As I reflect over the two weeks I spent in New York and think about what was most important to me, I feel the need to write about some of the many things I experienced while there. I really enjoyed learning about Franklin D. Roosevelt’s home in Hyde Park. It helped to go to the site and I gained a better understanding of not only the relationship between Roosevelt and his wife Eleanor; I also learned about Roosevelt’s relationship with his mother, but that was not the only lesson I learned there. I gained a better understanding of the politics of the day. It was significant to hear about how Roosevelt would greet his guests coming to see him at his home. He would be seated somewhere when these visitors came and the guests would be none the wiser to the fact that Roosevelt could not walk. I had wondered how he had kept his disability a secret. At the same time, I knew the press just had the class at that time not to photograph him when he was moving from one place to another, using his wheelchair or crunches. They waited until he was in place and ready to be photographed. Times sure have changed in that regard. The press loves to catch people unprepared.
I also enjoyed the Museum of the City of New York and the Gallery Tour: Cars, Culture, and the City. What I took away from that exhibit may not have been what they had planned, but I enjoyed looking at the car ads and thinking about how they had used propaganda to sell the cars. I love teaching my students about how propaganda is used to get people, including them, to purchase items, and I think this exhibit is a great example that I will be able to use that will also be of interest to them.
The tours with Ed O’Donnell were very informative and I favorite day was when we went over the Brooklyn Bridge and then to Central Park. After having read McCullough’s The Great Bridge, Ed was able to answer questions about where the Rollins’ lived and explain some of the details from the book that were a little unclear; going into Central Park was such a surprise. After looking down at the park from the Empire State building, I knew it was a large area, but once we got in there I had a better understanding of how vast this park really was. I think the park would be one of my favorite places to hang out if I lived in New York. It was very cool!
Ellis Island was also a must see on my list of places. I enjoyed seeing places that others are not allowed to visit as of yet, but even without that, just the Ellis Island experience in itself was important to me. I have taught about Ellis Island and I just came away with a much better understanding of what an immigrant might go through. It was called “The Island of Hope and the Island of Tears” for very good reasons; yet after going there I feel that the inspectors did the best they could to get the immigrants into the country. They really did not want to turn people away and send them home. That was refreshing information to find out.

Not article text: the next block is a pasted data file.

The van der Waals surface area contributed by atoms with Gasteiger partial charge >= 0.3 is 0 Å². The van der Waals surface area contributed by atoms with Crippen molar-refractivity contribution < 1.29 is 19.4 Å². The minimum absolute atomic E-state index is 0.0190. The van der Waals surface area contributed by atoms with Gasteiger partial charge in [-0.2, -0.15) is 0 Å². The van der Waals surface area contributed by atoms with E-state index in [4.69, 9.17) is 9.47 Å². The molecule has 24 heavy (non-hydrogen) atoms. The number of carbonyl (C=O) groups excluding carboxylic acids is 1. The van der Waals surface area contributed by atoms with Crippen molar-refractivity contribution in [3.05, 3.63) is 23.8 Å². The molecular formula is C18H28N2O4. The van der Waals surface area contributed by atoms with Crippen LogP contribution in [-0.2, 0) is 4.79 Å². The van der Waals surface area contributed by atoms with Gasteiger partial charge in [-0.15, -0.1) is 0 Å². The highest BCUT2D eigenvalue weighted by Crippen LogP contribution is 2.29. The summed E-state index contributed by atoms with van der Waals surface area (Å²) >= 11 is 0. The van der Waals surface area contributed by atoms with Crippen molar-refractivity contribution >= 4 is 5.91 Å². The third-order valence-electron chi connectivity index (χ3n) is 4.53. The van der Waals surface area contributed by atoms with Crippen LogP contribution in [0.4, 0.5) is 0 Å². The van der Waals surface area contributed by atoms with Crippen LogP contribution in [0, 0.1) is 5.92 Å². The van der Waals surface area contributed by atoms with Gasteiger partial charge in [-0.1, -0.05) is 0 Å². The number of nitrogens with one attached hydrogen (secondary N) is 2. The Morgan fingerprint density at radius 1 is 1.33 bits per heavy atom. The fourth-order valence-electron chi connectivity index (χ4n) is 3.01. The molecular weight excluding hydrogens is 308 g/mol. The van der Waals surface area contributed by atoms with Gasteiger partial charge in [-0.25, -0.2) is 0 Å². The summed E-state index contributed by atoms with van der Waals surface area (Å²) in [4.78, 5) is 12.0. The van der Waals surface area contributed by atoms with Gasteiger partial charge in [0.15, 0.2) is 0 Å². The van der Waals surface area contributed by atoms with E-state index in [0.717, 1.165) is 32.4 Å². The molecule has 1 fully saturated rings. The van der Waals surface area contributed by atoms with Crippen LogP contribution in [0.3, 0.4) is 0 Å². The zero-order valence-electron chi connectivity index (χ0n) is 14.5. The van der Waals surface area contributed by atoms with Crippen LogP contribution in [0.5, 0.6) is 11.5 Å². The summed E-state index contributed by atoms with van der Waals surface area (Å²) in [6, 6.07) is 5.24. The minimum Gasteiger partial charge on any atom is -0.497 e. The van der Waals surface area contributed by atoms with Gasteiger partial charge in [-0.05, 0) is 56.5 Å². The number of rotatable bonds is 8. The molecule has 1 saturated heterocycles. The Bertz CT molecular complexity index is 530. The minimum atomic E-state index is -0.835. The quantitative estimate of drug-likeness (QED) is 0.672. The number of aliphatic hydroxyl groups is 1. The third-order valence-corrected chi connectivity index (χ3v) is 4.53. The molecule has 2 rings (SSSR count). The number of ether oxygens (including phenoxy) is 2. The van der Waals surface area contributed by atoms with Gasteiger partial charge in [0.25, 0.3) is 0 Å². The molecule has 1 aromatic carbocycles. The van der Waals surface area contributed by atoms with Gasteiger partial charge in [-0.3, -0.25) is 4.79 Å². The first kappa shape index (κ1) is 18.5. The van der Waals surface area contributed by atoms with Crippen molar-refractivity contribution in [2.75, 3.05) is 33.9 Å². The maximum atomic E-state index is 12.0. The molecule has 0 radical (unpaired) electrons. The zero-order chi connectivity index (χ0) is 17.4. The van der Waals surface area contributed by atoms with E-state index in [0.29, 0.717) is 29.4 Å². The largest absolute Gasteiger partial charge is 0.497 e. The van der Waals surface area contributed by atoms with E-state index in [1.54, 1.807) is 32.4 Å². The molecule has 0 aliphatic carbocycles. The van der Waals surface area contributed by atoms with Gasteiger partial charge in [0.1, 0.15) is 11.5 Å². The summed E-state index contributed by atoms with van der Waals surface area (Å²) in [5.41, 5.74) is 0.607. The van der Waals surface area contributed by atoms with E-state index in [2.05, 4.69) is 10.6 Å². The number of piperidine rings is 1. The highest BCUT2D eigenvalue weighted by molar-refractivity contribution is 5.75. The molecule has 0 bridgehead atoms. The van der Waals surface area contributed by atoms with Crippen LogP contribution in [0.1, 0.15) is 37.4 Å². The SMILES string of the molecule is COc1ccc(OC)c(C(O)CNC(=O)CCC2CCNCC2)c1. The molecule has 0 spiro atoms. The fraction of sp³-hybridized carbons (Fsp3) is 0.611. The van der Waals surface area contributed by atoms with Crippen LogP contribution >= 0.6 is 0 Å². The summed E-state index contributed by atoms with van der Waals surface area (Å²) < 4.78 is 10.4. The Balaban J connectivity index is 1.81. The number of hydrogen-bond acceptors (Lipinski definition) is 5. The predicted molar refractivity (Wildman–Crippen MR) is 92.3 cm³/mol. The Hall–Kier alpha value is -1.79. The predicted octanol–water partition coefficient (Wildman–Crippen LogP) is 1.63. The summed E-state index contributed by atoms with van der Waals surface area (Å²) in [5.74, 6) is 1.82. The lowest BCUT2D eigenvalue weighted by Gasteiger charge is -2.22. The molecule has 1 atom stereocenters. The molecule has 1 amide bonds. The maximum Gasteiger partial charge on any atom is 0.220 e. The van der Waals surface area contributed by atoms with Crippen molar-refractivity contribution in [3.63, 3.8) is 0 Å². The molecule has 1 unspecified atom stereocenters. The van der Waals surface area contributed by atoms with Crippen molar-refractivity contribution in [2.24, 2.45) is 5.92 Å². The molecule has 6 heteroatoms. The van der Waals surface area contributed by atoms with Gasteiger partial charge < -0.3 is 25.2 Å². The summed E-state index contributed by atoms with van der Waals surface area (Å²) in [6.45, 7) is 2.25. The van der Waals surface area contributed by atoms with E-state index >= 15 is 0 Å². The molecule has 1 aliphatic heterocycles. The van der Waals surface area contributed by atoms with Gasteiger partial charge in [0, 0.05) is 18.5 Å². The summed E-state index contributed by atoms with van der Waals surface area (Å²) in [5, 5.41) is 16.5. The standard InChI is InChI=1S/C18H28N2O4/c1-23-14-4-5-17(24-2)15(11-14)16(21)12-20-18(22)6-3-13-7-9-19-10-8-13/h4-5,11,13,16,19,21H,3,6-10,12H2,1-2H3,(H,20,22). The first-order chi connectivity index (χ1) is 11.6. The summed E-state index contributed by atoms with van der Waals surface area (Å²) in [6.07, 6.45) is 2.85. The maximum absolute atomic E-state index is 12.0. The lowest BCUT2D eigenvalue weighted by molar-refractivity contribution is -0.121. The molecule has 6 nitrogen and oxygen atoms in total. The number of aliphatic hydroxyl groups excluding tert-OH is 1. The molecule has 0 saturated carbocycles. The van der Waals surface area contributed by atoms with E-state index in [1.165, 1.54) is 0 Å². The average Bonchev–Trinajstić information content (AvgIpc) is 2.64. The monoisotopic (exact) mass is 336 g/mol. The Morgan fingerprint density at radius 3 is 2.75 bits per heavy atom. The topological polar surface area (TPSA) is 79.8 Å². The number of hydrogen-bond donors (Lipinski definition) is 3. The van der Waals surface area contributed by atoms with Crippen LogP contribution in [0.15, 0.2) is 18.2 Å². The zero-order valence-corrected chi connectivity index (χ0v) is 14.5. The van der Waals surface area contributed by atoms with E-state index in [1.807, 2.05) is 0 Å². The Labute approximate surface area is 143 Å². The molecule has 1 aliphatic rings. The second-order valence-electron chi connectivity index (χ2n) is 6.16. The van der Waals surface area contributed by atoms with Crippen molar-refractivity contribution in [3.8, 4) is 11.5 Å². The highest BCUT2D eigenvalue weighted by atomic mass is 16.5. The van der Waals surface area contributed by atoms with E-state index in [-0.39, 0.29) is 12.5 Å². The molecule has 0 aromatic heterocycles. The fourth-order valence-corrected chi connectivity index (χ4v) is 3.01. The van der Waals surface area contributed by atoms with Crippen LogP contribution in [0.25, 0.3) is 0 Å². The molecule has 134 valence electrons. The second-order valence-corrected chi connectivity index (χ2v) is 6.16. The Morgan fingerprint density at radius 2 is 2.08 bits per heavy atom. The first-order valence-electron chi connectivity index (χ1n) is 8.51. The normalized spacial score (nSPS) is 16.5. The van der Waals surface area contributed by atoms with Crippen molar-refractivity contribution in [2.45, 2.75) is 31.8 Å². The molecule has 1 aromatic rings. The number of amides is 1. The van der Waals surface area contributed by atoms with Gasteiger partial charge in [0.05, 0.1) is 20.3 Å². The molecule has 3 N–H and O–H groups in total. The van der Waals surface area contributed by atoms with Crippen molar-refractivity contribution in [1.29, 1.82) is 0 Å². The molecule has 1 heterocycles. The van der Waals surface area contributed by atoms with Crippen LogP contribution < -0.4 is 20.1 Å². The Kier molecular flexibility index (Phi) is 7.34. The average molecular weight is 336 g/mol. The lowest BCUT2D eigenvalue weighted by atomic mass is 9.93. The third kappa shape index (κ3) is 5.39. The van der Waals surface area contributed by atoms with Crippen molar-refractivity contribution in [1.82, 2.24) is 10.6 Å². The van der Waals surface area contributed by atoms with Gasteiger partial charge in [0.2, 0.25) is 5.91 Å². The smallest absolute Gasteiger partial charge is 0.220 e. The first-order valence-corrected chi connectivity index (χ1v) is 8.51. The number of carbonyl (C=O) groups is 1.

Another site I am so glad we went to was the William Seward home. I did not know he helped run-away slaves and his house was part of the Underground Railroad until we visited. After this visit I feel like there is so much more I need to learn about him, and I plan to do that.
Fort Ticonderoga and Saratoga National Historic Park were also important; for I have taught about these sites many times when covering the seven years war and the Revolution. It is just easier to explain sites if you have experienced it yourself, and I now have photos to back up what I will be explaining to my students. Saratoga reminded me of Gettysburg; I did not know that the battles took place in a nine mile area in a landscape that rolled somewhat like that of Gettysburg. I am really glad I got to experience these locations, because seeing something just helps one make more sense of it.
However, the place I enjoyed the most actually surprised me and that place would be the Bowling Green. By accident, we found it one evening, and I explained in my blog that this site was the subject of a DBQ I had worked on myself and also assigned to my students. I find the history of this site fascinating. I know this site has been the location of controversy and protest at different times, and I found the fact that it was still there amazing. I think Ed said that the Sons of Liberty set up liberty poles there, and this was also the site where the statue of King George III was torn down by the Sons of Liberty after the Declaration of Independence was read. I just find the Bowling Green very exciting.